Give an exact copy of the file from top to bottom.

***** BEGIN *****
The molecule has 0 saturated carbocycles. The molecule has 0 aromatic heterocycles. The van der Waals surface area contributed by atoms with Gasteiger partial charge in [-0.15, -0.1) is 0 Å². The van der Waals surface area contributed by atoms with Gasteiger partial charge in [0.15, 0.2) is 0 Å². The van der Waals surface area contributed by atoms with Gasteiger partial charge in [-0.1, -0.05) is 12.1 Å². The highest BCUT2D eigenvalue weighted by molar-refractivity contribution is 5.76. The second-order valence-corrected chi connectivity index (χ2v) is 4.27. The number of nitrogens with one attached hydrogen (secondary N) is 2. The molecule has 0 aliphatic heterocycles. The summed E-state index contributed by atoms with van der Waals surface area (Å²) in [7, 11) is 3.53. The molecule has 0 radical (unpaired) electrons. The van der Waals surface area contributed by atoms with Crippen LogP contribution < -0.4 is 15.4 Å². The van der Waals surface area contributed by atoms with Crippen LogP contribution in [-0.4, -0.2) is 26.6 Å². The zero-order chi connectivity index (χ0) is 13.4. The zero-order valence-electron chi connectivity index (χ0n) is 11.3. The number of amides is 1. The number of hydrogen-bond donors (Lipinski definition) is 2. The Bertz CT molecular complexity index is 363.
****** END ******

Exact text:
The molecule has 0 saturated carbocycles. The molecule has 0 aromatic heterocycles. The van der Waals surface area contributed by atoms with Gasteiger partial charge in [-0.15, -0.1) is 0 Å². The van der Waals surface area contributed by atoms with Gasteiger partial charge in [0.15, 0.2) is 0 Å². The van der Waals surface area contributed by atoms with Gasteiger partial charge in [-0.1, -0.05) is 12.1 Å². The highest BCUT2D eigenvalue weighted by molar-refractivity contribution is 5.76. The second-order valence-corrected chi connectivity index (χ2v) is 4.27. The number of nitrogens with one attached hydrogen (secondary N) is 2. The molecule has 0 aliphatic heterocycles. The summed E-state index contributed by atoms with van der Waals surface area (Å²) in [7, 11) is 3.53. The molecule has 0 radical (unpaired) electrons. The van der Waals surface area contributed by atoms with Crippen LogP contribution < -0.4 is 15.4 Å². The van der Waals surface area contributed by atoms with Crippen LogP contribution in [-0.4, -0.2) is 26.6 Å². The zero-order chi connectivity index (χ0) is 13.4. The zero-order valence-electron chi connectivity index (χ0n) is 11.3. The number of amides is 1. The number of hydrogen-bond donors (Lipinski definition) is 2. The Bertz CT molecular complexity index is 363.